6 Reasons We Need to #EndSection21
by Jacob Mukherjee
10 July 2018
For much of the twentieth century, people renting from private landlords were able to stay in their homes for as long as they were paying the rent. Then, under section 21 of the 1988 Housing Act, the Thatcher government introduced short-term tenancies of six months and gave landlords the power to evict tenants at the end of this period with just two months’ notice without even giving them a reason. These new powers became known as no-fault evictions, and they helped to make England’s renters among the most precarious in Europe.
Fast-forward thirty years and while Theresa May’s government is considering introducing longer tenancies, they’ve made no indication yet that section 21 will go. This means landlords will still be able to kick out their tenants when the fixed term ends. A coalition of grassroots campaigners led by Generation Rent, the New Economics Foundation, ACORN and the London Renters Union is arguing section 21 needs to be scrapped. Here are six reasons they’re right.
1. It’s the leading cause of homelessness.
Evictions are the number one cause of homelessness in England, and 80% of evictions are on no-fault grounds. It is because of the link between evictions and homelessness that groups like the Salvation Army are backing the campaign to end section 21.
2. It causes anxiety and damages communities.
Even for those unlikely to be made homeless, section 21 can mean constant anxiety and insecurity – particularly for the 1.8 million renter households with children or the growing number of older people renting privately. Insecurity harms quality of life for tenants, with private renters less likely than either owners or people in council housing to say they know lots of people in their local area, but more worried they will have to move within the next year.
3. It stops us complaining about our poor housing.
Around a third of privately-rented properties are in such a bad state they fail to meet the government’s own decent homes standard – that’s a much higher figure than for owner-occupied or social housing.
Section 21 is a major reason for these unacceptable conditions: the threat of being evicted makes renters scared to complain about disrepair, big rent increases or other problems. Research by Generation Rent shows a combination of section 21 and poor enforcement by local authorities leaves thousands of renters who complain about disrepair vulnerable to revenge evictions.
4. It is a gift to buy-to-let investors and pushes up house prices.
Landlord lobbying organisations boast that the introduction of section 21 made buy-to-let investment more attractive: the ability to remove tenants and cash in one’s investment with minimal fuss makes buying a property seem like a low-risk investment for amateur landlords, who can evict and sell up when prices increase. This fuels the buy-to-let market, pushing up house prices and forcing would-be homeowners to rent.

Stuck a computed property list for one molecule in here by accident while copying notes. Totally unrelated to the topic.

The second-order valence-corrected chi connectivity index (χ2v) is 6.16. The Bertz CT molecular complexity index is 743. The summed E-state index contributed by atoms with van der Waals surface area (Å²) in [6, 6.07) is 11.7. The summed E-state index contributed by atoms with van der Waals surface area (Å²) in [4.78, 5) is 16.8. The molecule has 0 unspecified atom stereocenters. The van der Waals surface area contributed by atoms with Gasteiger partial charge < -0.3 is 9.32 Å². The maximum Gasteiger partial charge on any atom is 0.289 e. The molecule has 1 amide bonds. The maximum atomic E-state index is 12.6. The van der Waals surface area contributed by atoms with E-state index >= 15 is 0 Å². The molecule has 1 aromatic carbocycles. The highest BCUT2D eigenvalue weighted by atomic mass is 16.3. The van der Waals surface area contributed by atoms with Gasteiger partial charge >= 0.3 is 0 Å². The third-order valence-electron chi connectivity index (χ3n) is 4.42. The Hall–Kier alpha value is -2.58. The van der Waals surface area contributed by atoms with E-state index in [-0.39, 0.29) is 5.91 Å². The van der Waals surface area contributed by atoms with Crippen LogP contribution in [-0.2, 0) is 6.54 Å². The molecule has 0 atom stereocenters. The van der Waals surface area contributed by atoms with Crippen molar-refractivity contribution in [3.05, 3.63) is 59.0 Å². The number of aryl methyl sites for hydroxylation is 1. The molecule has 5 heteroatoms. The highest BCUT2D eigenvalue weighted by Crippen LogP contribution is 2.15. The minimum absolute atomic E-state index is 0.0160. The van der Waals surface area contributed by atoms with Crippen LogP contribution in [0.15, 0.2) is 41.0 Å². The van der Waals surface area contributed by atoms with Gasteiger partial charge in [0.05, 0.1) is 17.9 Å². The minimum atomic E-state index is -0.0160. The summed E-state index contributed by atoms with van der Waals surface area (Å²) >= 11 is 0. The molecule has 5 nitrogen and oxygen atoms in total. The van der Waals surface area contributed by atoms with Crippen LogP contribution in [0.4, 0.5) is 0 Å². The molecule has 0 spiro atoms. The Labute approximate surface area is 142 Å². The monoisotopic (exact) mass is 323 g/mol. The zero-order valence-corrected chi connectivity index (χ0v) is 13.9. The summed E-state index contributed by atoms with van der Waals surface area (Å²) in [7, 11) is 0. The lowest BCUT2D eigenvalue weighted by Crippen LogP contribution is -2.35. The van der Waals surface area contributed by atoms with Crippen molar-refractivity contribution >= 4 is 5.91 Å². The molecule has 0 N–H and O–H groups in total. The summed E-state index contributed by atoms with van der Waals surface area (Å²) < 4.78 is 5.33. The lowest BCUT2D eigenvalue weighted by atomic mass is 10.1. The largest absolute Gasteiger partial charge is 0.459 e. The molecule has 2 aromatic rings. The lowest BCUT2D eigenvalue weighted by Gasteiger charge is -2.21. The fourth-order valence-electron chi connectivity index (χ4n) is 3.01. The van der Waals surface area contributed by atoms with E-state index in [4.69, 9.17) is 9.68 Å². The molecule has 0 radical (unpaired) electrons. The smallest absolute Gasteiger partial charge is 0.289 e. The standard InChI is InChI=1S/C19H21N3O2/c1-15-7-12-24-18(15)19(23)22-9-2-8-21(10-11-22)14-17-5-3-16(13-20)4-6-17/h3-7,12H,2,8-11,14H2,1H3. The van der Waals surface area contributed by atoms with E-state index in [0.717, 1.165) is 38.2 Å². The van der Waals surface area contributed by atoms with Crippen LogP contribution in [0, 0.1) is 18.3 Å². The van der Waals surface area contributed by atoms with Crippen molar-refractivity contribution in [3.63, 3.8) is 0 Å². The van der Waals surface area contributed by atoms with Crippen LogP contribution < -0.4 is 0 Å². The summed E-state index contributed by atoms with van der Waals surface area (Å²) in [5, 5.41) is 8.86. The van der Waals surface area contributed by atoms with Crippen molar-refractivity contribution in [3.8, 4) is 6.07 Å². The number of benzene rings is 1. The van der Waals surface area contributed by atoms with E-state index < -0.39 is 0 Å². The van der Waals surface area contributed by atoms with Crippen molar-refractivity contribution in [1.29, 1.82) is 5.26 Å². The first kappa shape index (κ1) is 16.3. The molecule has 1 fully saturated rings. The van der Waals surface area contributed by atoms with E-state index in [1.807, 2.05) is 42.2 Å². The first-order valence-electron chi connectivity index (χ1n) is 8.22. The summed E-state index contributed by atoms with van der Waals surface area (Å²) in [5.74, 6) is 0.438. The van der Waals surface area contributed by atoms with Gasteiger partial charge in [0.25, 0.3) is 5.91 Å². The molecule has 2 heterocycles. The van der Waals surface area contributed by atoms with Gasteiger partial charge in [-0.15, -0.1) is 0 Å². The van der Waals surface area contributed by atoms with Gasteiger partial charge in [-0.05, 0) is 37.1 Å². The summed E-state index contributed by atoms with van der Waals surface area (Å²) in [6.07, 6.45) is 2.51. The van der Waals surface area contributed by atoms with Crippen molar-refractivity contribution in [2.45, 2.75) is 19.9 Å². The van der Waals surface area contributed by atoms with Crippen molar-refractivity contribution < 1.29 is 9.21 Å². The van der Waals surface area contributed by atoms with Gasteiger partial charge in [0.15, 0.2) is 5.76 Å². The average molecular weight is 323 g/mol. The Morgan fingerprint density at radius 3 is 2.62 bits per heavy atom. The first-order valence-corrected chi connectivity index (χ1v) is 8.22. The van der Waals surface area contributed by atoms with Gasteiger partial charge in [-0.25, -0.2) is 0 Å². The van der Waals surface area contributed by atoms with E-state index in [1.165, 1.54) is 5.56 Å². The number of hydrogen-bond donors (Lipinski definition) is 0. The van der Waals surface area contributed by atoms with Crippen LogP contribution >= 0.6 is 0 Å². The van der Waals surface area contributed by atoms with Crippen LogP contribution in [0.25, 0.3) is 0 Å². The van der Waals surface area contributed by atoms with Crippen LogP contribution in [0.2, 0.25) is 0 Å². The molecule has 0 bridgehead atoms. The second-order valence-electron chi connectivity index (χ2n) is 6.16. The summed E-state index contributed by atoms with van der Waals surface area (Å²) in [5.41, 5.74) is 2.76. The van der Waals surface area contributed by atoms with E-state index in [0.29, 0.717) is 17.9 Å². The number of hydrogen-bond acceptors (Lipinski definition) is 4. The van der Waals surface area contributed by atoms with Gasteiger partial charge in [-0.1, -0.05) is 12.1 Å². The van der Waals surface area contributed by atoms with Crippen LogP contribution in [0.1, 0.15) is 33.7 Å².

5. It denies renters the right to organise.
A trade union rep can take her employer to an industrial tribunal if she is sacked for her workplace activism. Renter organisers, on the other hand, have very few legal protections – despite the revenge eviction law, section 21 means there is little to stop landlords kicking out tenants who complain.
What’s more, tenants may be reluctant to join a renter union for fear of being evicted, and a high turnover of renters due to short-term contracts makes it hard to sustain organising over time. Removing section 21 would empower renter unions and be the first step in establishing a renter’s right to organise (other measures that would help include obliging landlords to recognise renter unions, introducing the right to withhold rent and creating a simpler legal system for housing law).
6. The government’s proposed reforms aren’t enough.
That the government has finally admitted England’s 11 million private tenants need greater security shows they have noticed renters have become more politically powerful, with many switching to Labour at the last election and costing the Tories their majority.
However, talk is cheap and the government’s new proposals for three-year tenancies are lacking: it isn’t even clear whether they’ll introduce new laws to protect renters or simply rely on ‘education’ to encourage landlords to offer longer contracts. Even if the government did make three-year tenancies mandatory, renters would still suffer from insecurity because the proposed changes won’t get rid of section 21.
The introduction of section 21 produced the precarious private renter and benefited the buy-to-let investor. But it doesn’t have to be this way: in Germany, tenancies are indefinite and properties are often bought and sold with tenants included; across the border, the Scottish government has already acted to protect tenants by restricting no-fault evictions there.
We can win this fight. There are growing numbers of renters – enough to outnumber owners in well over 100 parliamentary seats by the next election – and a coalition that includes Jeremy Corbyn, the London Assembly and The Times now supports getting rid of section 21. By getting active, renters can win security and the right to organise, and in doing that we will strengthen our hand for future fights over rent and living conditions.